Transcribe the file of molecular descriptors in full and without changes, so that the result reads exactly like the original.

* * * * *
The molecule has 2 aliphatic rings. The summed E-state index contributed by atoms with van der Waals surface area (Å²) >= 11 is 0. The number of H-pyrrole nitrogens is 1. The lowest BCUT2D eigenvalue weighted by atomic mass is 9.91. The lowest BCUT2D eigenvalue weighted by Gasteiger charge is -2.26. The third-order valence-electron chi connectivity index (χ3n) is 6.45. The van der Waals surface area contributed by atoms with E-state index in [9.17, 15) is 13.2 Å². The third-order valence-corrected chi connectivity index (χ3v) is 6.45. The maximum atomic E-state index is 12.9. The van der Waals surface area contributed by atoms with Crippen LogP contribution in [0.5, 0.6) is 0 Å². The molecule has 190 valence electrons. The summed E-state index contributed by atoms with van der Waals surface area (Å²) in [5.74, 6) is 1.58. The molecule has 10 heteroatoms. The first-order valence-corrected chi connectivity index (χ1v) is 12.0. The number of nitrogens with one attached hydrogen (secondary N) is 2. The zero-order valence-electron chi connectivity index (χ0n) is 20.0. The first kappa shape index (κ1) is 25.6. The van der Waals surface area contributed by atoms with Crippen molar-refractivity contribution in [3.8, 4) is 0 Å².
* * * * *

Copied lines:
The molecule has 2 aliphatic rings. The summed E-state index contributed by atoms with van der Waals surface area (Å²) >= 11 is 0. The number of H-pyrrole nitrogens is 1. The lowest BCUT2D eigenvalue weighted by atomic mass is 9.91. The lowest BCUT2D eigenvalue weighted by Gasteiger charge is -2.26. The third-order valence-electron chi connectivity index (χ3n) is 6.45. The van der Waals surface area contributed by atoms with E-state index in [9.17, 15) is 13.2 Å². The third-order valence-corrected chi connectivity index (χ3v) is 6.45. The maximum atomic E-state index is 12.9. The van der Waals surface area contributed by atoms with Crippen LogP contribution in [0.5, 0.6) is 0 Å². The molecule has 190 valence electrons. The summed E-state index contributed by atoms with van der Waals surface area (Å²) in [5.74, 6) is 1.58. The molecule has 10 heteroatoms. The first-order valence-corrected chi connectivity index (χ1v) is 12.0. The number of nitrogens with one attached hydrogen (secondary N) is 2. The zero-order valence-electron chi connectivity index (χ0n) is 20.0. The first kappa shape index (κ1) is 25.6. The van der Waals surface area contributed by atoms with Crippen molar-refractivity contribution in [3.8, 4) is 0 Å².